Morocco, Algeria, Mauritania, and Polisario Front to participate in UN-mediated negotiations
By Bayram Altug
The first deliberations in six years to end the decades-long dispute in the Western Sahara region kicked off on Wednesday between regional countries mediated by the UN.
Former German President Horst Kohler, envoy of the UN secretary-general, commenced the roundtable meeting in Geneva to help achieve a “political, just, and lasting solution that provides for the self-determination of the Saharawi people.”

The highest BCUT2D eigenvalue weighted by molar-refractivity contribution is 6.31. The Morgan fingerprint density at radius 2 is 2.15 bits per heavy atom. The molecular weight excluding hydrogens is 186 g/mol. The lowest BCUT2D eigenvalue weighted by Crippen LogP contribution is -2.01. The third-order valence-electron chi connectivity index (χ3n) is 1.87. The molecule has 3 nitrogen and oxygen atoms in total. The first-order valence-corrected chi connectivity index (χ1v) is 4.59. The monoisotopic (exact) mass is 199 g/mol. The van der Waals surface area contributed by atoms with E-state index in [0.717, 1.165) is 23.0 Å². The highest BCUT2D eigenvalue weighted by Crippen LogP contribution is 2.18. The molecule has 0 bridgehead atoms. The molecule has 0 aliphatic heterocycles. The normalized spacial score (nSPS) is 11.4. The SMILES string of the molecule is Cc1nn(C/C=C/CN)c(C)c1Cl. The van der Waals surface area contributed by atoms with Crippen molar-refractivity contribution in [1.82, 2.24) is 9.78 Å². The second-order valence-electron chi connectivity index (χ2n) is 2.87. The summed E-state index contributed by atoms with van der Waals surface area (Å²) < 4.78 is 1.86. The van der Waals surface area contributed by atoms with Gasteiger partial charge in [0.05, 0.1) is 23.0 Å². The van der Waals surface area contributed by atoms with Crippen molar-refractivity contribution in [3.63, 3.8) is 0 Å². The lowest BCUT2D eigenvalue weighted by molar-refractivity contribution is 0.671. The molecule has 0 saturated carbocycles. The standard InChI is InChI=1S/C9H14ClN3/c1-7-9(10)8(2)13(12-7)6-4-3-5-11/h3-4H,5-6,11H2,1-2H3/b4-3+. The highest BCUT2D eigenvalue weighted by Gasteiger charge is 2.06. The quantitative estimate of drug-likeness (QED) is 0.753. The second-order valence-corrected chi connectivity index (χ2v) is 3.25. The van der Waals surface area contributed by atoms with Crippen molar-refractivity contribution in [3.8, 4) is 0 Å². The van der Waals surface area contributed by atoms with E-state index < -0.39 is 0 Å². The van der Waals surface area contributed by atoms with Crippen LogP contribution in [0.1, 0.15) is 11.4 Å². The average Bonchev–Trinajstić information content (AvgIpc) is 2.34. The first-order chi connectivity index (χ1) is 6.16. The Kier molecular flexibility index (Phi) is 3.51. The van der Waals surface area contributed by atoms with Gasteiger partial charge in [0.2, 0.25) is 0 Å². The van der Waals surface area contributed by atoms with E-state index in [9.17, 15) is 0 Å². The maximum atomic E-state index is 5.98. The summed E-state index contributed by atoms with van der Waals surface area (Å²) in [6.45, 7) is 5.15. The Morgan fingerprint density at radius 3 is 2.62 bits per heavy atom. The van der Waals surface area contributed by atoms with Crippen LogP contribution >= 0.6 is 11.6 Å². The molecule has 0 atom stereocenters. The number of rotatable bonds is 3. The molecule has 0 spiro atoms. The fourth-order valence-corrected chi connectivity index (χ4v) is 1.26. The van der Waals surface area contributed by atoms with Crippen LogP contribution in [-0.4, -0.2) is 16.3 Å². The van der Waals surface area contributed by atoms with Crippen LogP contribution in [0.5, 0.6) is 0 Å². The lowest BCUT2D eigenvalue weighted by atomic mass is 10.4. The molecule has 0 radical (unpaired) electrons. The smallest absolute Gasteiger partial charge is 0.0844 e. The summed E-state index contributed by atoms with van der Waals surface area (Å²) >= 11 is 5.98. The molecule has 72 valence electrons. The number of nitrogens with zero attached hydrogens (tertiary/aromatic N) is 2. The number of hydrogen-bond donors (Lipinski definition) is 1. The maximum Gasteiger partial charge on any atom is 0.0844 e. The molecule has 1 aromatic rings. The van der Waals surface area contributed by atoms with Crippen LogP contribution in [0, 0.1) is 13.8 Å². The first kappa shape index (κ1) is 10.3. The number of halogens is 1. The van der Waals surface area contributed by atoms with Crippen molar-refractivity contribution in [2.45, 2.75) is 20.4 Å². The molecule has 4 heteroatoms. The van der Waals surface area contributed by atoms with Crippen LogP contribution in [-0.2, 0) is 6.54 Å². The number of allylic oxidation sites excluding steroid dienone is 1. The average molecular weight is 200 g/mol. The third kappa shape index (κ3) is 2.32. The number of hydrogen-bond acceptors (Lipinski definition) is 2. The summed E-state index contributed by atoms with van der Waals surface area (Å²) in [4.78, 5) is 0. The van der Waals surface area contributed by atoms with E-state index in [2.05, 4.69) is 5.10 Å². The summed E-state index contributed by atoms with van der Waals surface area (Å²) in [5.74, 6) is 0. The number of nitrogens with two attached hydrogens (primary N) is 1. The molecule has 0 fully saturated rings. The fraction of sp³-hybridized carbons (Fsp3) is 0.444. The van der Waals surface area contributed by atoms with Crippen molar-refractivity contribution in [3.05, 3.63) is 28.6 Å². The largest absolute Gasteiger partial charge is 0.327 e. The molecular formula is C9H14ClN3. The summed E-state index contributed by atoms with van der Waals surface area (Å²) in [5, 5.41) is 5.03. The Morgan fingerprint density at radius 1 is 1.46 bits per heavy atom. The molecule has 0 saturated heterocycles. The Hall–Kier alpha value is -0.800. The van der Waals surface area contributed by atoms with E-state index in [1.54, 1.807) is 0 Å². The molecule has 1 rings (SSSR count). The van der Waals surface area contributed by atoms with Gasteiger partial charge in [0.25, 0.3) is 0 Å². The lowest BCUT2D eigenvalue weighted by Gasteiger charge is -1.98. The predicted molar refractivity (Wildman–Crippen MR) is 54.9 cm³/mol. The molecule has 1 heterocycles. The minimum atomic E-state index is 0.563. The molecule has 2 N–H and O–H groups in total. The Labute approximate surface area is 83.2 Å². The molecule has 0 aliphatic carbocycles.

The negotiations are being headed by the foreign ministers of Morocco, Algeria, Mauritania, and the Polisario Front, a separatist group that calls for the independence of Morocco’s Western Sahara region on the northwest coast of Africa
The Western Sahara – a large territory in southern Morocco – has been the subject of dispute between Rabat and the Polisario Front for more than four decades.
After years of conflict, in 1991 the two parties signed a UN-backed cease-fire.
The Polisario, meanwhile, has long called for a popular referendum in Western Sahara to decide the region’s political fate.